‘O Brave New World?’ Shakespeare, Birmingham and America


The ‘Everything to Everybody’ Project is recovering Birmingham’s unique heritage as home to the largest and oldest Shakespeare collection in any public library in the world. Recently, it has also begun to uncover the truly global influence and reach of this historic people’s Shakespeare library, which has holdings in some 93 languages. In a special History West Midlands film and two associated podcasts, the Project Director, Professor Ewan Fernie, and its American International Champion, Professor Katherine Scheil, share some of the excitement of re-establishing the links between Birmingham’s nineteenth-century Shakespeare heritage and the development of Shakespeare in America.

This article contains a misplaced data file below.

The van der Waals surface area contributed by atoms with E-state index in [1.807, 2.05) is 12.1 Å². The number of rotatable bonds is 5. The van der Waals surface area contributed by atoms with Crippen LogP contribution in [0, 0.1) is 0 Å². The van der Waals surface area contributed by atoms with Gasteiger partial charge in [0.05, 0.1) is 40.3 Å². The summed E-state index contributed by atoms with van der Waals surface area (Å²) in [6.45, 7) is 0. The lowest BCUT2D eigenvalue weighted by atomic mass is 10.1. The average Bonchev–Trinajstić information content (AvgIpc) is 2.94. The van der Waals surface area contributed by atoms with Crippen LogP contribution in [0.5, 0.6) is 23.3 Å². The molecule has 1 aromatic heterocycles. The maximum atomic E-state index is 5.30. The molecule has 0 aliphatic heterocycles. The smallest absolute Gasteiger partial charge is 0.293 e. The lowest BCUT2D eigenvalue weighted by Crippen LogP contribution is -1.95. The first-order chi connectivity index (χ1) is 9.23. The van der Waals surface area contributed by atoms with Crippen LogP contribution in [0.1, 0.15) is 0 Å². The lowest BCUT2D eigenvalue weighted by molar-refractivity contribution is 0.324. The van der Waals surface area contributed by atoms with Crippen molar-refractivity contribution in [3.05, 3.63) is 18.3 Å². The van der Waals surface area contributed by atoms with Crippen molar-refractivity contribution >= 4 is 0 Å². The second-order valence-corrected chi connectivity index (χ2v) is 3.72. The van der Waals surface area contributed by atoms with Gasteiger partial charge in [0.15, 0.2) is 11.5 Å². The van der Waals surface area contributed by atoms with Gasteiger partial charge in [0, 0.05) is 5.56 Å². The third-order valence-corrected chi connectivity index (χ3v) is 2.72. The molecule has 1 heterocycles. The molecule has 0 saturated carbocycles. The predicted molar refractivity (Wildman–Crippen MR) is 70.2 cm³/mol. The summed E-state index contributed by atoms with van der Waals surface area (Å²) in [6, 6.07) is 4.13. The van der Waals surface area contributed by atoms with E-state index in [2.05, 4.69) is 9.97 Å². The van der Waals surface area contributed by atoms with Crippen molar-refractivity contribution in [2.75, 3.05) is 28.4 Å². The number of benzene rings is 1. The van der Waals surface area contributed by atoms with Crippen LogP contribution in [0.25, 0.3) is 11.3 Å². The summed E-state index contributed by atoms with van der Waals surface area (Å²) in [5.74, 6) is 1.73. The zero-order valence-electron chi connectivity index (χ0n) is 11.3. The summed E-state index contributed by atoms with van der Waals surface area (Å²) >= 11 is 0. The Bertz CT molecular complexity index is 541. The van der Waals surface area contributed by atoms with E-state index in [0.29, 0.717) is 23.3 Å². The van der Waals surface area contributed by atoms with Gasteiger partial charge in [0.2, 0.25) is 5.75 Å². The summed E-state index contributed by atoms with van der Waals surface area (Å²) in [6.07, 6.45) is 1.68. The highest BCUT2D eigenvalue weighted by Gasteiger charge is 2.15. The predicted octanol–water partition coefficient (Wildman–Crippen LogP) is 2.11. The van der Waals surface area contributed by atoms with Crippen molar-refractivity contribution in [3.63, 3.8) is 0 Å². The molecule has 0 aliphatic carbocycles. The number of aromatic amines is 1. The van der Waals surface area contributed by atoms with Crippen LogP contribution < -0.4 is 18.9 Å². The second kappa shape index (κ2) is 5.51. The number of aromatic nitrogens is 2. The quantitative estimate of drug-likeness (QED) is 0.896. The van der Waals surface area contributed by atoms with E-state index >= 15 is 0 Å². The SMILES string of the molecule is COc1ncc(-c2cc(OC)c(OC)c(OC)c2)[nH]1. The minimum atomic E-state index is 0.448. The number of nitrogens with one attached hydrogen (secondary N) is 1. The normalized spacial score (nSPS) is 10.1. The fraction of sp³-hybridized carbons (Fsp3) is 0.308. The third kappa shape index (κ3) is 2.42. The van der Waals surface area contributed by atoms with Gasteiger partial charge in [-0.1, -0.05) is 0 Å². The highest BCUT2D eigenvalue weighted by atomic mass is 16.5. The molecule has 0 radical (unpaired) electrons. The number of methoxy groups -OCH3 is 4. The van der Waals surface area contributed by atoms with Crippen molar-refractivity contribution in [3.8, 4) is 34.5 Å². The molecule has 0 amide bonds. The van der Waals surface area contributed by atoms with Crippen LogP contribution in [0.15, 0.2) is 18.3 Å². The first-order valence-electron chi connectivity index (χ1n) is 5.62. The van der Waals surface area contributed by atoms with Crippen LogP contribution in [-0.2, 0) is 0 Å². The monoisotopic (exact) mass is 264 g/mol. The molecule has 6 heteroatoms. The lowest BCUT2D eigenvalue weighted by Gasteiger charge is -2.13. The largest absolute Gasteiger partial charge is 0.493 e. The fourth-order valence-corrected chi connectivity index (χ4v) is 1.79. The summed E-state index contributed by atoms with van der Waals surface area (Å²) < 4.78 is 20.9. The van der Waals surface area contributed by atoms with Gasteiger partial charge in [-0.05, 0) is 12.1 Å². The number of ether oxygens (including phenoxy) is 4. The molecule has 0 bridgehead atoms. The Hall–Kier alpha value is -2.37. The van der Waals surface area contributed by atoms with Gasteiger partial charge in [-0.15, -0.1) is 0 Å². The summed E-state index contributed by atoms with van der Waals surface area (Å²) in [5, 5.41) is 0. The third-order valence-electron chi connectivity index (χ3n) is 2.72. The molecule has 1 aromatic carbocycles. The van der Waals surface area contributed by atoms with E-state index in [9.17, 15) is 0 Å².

In The Tempest, when she is faced with human society for the first time, Shakespeare’s cast-away Miranda says, “O brave new world / That has such people in’t!” Her father, Prospero, wearily replies, “’Tis new to thee.” But in the middle of the nineteenth century, George Dawson and the other founders of Birmingham’s pioneering Shakespeare library really believed Shakespeare could play a role in regenerating culture. Dawson regarded Shakespeare’s plays as “the newest Bible, the sweetest, truest teachings of the truths of the future that the world ever had.” When he crossed the Atlantic to visit America in 1874, he cemented relationships between British and American Shakespeareans which had lasting effects on America’s cultural institutions and landscape. While Fernie and Scheil’s new article on Shakespeare, Birmingham and America uncovers much of this lost history, it also shows that Dawson’s visit to the States exposed serious limitations to his “everything to everybody” ethos – limitations it is vitally important we acknowledge and move beyond today in favour of making culture more equal and inclusive.

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